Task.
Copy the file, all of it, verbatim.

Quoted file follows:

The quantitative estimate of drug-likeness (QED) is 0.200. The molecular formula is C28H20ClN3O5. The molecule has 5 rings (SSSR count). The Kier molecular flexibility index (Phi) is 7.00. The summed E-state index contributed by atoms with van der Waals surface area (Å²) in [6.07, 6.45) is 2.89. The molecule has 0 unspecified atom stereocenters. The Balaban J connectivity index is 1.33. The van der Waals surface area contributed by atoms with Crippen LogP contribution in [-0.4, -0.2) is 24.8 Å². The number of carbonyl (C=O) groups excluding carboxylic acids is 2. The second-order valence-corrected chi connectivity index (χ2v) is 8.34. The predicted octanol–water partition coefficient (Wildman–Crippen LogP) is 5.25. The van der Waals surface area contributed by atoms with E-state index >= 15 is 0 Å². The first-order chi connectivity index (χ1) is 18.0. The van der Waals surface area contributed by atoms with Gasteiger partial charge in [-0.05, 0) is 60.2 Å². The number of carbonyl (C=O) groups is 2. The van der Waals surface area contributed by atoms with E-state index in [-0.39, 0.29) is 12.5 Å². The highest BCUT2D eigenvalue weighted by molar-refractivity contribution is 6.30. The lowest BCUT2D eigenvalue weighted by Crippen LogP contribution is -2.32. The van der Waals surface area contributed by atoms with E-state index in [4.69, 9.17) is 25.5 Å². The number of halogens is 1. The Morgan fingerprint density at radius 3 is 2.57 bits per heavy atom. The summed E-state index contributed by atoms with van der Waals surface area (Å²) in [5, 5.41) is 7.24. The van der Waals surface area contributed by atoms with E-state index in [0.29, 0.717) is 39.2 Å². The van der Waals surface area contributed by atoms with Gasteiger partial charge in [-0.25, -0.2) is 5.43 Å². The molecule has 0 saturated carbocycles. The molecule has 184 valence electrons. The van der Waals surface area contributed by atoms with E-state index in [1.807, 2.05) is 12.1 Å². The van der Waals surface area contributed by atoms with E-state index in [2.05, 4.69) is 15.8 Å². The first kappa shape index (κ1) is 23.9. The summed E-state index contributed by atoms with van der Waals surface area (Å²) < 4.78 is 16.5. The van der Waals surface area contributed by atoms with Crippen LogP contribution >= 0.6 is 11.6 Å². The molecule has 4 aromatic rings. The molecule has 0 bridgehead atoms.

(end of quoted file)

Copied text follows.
The quantitative estimate of drug-likeness (QED) is 0.200. The molecular formula is C28H20ClN3O5. The molecule has 5 rings (SSSR count). The Kier molecular flexibility index (Phi) is 7.00. The summed E-state index contributed by atoms with van der Waals surface area (Å²) in [6.07, 6.45) is 2.89. The molecule has 0 unspecified atom stereocenters. The Balaban J connectivity index is 1.33. The van der Waals surface area contributed by atoms with Crippen LogP contribution in [-0.4, -0.2) is 24.8 Å². The number of carbonyl (C=O) groups excluding carboxylic acids is 2. The second-order valence-corrected chi connectivity index (χ2v) is 8.34. The predicted octanol–water partition coefficient (Wildman–Crippen LogP) is 5.25. The van der Waals surface area contributed by atoms with E-state index >= 15 is 0 Å². The first-order chi connectivity index (χ1) is 18.0. The van der Waals surface area contributed by atoms with Gasteiger partial charge in [-0.05, 0) is 60.2 Å². The number of carbonyl (C=O) groups is 2. The van der Waals surface area contributed by atoms with E-state index in [-0.39, 0.29) is 12.5 Å². The highest BCUT2D eigenvalue weighted by molar-refractivity contribution is 6.30. The lowest BCUT2D eigenvalue weighted by Crippen LogP contribution is -2.32. The van der Waals surface area contributed by atoms with E-state index in [4.69, 9.17) is 25.5 Å². The number of halogens is 1. The Morgan fingerprint density at radius 3 is 2.57 bits per heavy atom. The summed E-state index contributed by atoms with van der Waals surface area (Å²) in [5, 5.41) is 7.24. The van der Waals surface area contributed by atoms with E-state index in [0.29, 0.717) is 39.2 Å². The van der Waals surface area contributed by atoms with Gasteiger partial charge in [-0.25, -0.2) is 5.43 Å². The molecule has 0 saturated carbocycles. The molecule has 184 valence electrons. The van der Waals surface area contributed by atoms with E-state index in [1.807, 2.05) is 12.1 Å². The van der Waals surface area contributed by atoms with E-state index in [2.05, 4.69) is 15.8 Å². The first kappa shape index (κ1) is 23.9. The summed E-state index contributed by atoms with van der Waals surface area (Å²) < 4.78 is 16.5. The van der Waals surface area contributed by atoms with Crippen LogP contribution >= 0.6 is 11.6 Å². The molecule has 4 aromatic rings. The molecule has 0 bridgehead atoms.